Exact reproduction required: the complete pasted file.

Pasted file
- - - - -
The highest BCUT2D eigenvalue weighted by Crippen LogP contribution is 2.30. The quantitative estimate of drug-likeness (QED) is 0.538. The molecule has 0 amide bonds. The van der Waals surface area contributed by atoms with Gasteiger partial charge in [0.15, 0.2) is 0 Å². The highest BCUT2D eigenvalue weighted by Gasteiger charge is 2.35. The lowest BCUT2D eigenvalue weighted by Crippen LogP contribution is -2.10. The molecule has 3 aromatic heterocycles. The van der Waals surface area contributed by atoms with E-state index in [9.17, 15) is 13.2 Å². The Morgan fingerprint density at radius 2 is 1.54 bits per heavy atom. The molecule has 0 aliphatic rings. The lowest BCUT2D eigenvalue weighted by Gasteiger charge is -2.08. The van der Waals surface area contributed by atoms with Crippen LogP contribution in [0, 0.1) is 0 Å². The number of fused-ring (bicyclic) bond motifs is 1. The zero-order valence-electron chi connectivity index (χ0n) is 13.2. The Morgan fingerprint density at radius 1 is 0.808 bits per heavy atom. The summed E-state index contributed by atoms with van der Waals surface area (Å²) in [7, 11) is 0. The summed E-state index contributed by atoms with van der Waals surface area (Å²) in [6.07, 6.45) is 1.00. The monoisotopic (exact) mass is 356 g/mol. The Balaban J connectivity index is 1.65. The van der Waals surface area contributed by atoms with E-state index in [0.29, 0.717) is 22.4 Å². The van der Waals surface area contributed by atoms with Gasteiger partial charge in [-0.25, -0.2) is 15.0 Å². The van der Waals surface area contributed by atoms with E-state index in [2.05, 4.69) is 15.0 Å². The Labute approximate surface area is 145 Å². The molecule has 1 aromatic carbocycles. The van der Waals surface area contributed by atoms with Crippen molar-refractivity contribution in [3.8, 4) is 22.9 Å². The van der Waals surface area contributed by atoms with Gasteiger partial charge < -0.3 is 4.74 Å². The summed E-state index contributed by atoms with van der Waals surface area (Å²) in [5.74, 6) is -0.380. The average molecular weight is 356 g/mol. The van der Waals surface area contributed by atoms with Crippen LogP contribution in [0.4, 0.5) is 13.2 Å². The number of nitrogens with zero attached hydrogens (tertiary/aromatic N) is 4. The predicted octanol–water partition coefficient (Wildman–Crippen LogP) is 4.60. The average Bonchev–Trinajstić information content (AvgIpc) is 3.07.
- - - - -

The highest BCUT2D eigenvalue weighted by Crippen LogP contribution is 2.30. The quantitative estimate of drug-likeness (QED) is 0.538. The molecule has 0 amide bonds. The van der Waals surface area contributed by atoms with Gasteiger partial charge in [0.15, 0.2) is 0 Å². The highest BCUT2D eigenvalue weighted by Gasteiger charge is 2.35. The lowest BCUT2D eigenvalue weighted by Crippen LogP contribution is -2.10. The molecule has 3 aromatic heterocycles. The van der Waals surface area contributed by atoms with E-state index in [9.17, 15) is 13.2 Å². The Morgan fingerprint density at radius 2 is 1.54 bits per heavy atom. The molecule has 0 aliphatic rings. The lowest BCUT2D eigenvalue weighted by Gasteiger charge is -2.08. The van der Waals surface area contributed by atoms with Crippen LogP contribution in [0, 0.1) is 0 Å². The number of fused-ring (bicyclic) bond motifs is 1. The zero-order valence-electron chi connectivity index (χ0n) is 13.2. The Morgan fingerprint density at radius 1 is 0.808 bits per heavy atom. The summed E-state index contributed by atoms with van der Waals surface area (Å²) in [7, 11) is 0. The summed E-state index contributed by atoms with van der Waals surface area (Å²) in [6.07, 6.45) is 1.00. The monoisotopic (exact) mass is 356 g/mol. The Balaban J connectivity index is 1.65. The van der Waals surface area contributed by atoms with E-state index in [0.29, 0.717) is 22.4 Å². The van der Waals surface area contributed by atoms with Gasteiger partial charge in [-0.25, -0.2) is 15.0 Å². The van der Waals surface area contributed by atoms with E-state index in [2.05, 4.69) is 15.0 Å². The Labute approximate surface area is 145 Å². The molecule has 1 aromatic carbocycles. The van der Waals surface area contributed by atoms with Crippen molar-refractivity contribution in [3.8, 4) is 22.9 Å². The van der Waals surface area contributed by atoms with Gasteiger partial charge < -0.3 is 4.74 Å². The summed E-state index contributed by atoms with van der Waals surface area (Å²) in [5.74, 6) is -0.380. The average molecular weight is 356 g/mol. The van der Waals surface area contributed by atoms with Crippen LogP contribution in [0.4, 0.5) is 13.2 Å². The number of nitrogens with zero attached hydrogens (tertiary/aromatic N) is 4. The predicted octanol–water partition coefficient (Wildman–Crippen LogP) is 4.60. The average Bonchev–Trinajstić information content (AvgIpc) is 3.07.